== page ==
A new study aims to reduce substance use and increase access to contraception among womxn involved in criminal legal systems by adapting an HIV intervention created by researchers at SIG, Multimedia Women on the Road to Health (WORTH).
Why Unintended Pregnancy Remains High Among Womxn Involved in Criminal Legal Systems with Substance Use Disorders
The population of womxn involved in criminal legal systems in the United States has steadily risen in the past 40 years. This is “largely fueled by drug offenses that stem from the ‘war on drugs,’” shared T32 post-doctoral Fellow and K01 award recipient Dr. Melissa Slavin.
A majority of these womxn are reproductive-aged and often face high rates of substance use disorders and unmet need for contraception since they are sexually active and not using any form of contraception. Many either do not want more children or wish to delay the next child but face synergistic individual-, interpersonal-, and community-level risk factors to accessing or using contraception. These risks include inadequate access to health services, a lack of social support, intimate partner violence, and low contraceptive self-efficacy.
Dr. Slavin cautions that the “Unmet need for contraception increases the risk of unintended pregnancy among this population, but these risks are not traditionally emphasized in HIV prevention interventions.”
While unintended pregnancy may not be a negative experience for some womxn, those involved in criminal legal systems with substance use disorders face multiple barriers that increase their likelihood of experiencing adverse consequences. These include delayed recognition of pregnancy, poor utilization of prenatal care, obstetric complications, postpartum depression and stress, and premature and low-birth-weight babies.
These risks may be further heightened among Black womxn who are overrepresented in criminal legal systems and face higher rates of pregnancy-related morbidity and mortality due to structural racism. As noted in a related SIG publication, Black womxn often experience “provider discrimination, racial inequities in access to treatment, residential segregation, segregated social and sexual network, racialized drug laws and mass incarceration.”
Can a digital intervention address this unmet need for contraception?
Through her K01 award, Dr. Slavin shares that she plans to adapt and determine the feasibility and acceptability of a digital intervention that will include facilitated group-based treatment via videoconference, along with interactive activities for reproductive-aged womxn. Dr. Slavin shares “These womxn are all involved in criminal legal systems with substance use disorders and an unmet need for contraception.”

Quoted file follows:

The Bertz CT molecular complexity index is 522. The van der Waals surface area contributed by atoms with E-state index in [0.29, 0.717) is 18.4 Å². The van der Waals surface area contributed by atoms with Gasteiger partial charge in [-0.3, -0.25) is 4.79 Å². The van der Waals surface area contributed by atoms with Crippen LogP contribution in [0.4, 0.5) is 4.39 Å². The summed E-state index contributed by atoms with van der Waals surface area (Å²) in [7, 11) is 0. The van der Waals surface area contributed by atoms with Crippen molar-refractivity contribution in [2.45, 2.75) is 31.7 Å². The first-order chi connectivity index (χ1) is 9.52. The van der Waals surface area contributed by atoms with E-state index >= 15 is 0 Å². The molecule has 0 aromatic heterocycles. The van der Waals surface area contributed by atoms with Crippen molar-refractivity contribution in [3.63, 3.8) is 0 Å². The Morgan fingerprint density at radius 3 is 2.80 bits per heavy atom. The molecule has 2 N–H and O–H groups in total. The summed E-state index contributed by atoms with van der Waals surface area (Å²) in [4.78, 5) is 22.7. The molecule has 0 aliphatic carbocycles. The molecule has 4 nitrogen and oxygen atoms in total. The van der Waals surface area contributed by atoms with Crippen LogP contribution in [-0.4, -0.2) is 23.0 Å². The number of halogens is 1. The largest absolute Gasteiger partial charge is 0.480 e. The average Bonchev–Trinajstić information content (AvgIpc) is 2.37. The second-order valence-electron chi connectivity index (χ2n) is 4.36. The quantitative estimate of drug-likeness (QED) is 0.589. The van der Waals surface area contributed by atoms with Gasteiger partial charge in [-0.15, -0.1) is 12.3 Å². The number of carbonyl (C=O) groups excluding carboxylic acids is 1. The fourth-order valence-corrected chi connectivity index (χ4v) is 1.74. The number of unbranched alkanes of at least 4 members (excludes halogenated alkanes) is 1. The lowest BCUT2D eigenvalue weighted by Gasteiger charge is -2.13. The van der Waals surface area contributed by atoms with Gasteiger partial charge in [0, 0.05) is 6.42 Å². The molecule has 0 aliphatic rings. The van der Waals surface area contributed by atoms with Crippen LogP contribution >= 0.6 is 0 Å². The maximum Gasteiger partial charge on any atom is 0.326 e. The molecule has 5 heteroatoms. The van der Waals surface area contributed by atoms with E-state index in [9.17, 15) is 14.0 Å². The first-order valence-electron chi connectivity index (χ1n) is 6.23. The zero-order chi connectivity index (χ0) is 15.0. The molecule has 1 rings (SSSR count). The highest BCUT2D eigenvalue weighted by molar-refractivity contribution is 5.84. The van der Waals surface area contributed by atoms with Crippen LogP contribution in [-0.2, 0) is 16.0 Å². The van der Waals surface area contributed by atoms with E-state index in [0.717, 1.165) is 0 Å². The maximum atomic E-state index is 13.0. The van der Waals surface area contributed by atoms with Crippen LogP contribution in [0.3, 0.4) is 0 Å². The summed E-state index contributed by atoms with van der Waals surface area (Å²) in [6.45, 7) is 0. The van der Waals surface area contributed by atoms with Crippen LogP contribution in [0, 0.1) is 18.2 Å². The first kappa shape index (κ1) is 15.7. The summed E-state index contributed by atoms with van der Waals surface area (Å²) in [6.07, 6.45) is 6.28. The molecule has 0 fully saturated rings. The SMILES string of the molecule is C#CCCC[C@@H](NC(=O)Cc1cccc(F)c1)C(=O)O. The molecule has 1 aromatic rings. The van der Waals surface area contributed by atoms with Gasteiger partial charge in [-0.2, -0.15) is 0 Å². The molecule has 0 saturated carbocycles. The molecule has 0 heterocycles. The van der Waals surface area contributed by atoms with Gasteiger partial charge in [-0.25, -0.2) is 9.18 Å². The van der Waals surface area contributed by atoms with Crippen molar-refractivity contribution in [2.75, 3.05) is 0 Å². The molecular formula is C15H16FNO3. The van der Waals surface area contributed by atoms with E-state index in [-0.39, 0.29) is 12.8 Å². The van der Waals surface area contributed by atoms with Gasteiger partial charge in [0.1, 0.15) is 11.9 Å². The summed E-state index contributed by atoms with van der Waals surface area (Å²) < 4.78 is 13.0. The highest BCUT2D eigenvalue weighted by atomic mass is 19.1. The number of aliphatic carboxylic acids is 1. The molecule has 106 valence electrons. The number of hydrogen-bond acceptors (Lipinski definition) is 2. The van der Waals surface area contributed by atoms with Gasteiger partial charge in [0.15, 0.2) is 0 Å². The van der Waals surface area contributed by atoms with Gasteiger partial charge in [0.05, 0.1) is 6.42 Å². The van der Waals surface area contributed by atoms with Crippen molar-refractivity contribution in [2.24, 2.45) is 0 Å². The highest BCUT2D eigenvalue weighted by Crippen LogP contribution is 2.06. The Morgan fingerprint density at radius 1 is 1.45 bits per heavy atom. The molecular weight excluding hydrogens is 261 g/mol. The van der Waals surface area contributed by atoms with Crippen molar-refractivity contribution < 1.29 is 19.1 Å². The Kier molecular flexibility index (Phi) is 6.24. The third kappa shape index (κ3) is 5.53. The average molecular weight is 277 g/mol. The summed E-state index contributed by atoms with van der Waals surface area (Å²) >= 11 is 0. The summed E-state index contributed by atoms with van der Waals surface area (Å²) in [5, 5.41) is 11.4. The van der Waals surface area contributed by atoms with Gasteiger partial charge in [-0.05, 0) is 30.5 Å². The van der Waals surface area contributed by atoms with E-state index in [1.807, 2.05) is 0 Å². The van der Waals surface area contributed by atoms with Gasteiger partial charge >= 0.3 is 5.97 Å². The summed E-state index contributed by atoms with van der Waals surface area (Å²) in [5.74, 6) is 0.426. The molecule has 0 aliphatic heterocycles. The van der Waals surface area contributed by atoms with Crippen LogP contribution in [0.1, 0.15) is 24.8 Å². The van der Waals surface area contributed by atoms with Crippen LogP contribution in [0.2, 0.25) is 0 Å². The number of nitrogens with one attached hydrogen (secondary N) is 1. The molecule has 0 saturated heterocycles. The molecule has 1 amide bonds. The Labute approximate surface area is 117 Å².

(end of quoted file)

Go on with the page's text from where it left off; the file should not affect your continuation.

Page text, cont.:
The original HIV prevention intervention, Multimedia WORTH, addresses the aforementioned barriers among womxn involved in criminal legal systems who use drugs, providing a platform to target the unmet need for contraception and treatment for substance use disorders.
For her K01, Dr. Slavin plans to “bring the voices of the womxn involved in criminal legal systems into my research through conducting qualitative interviews and mixed methods research.” This will inform the intervention by identifying strategies to address barriers and leverage facilitators to reducing drug use and using contraception. Dr. Slavin then plans to integrate this knowledge into Multimedia WORTH.
Community-engaged research is important to Dr. Slavin. “I will work with a community advisory board consisting of womxn with lived experience throughout the duration of my study who will serve as a liaison between the research team and the community. This will provide invaluable insight into community concerns and culturally relevant issues.”
The T32 program has helped me grow as a researcher by advancing my conceptualization of critical research issues and best methods for targeting them in a culturally tailored intervention, providing grant writing support, and helping me form meaningful relationships with key organizations and people with lived experience in the community.
How the T32 Training Program functions
The T32 training program, funded by the National Institute on Drug Abuse, provides both pre- and post-doctoral training. T32 is a joint initiative led by Columbia School of Social Work and the at the Mailman School of Public Health to train the next generation of pre- and post-doctoral scholars in the prevention, treatment, and care of HIV and drug abuse among individuals in the criminal justice system.
Of the program, Dr. Slavin shares,
“I am thrilled to be conducting this meaningful work and honored to have the support of my mentors and consultants at Columbia University including Drs. Nabila El-Bassel, Frances Levin, Gina Wingood, Brooke West, and Mingway Chang. The T32 program has helped me grow as a researcher by advancing my conceptualization of critical research issues and best methods for targeting them in a culturally tailored intervention, providing grant writing support, and helping me form meaningful relationships with key organizations and people with lived experience in the community.”
Congratulations to Dr. Slavin on her achievement.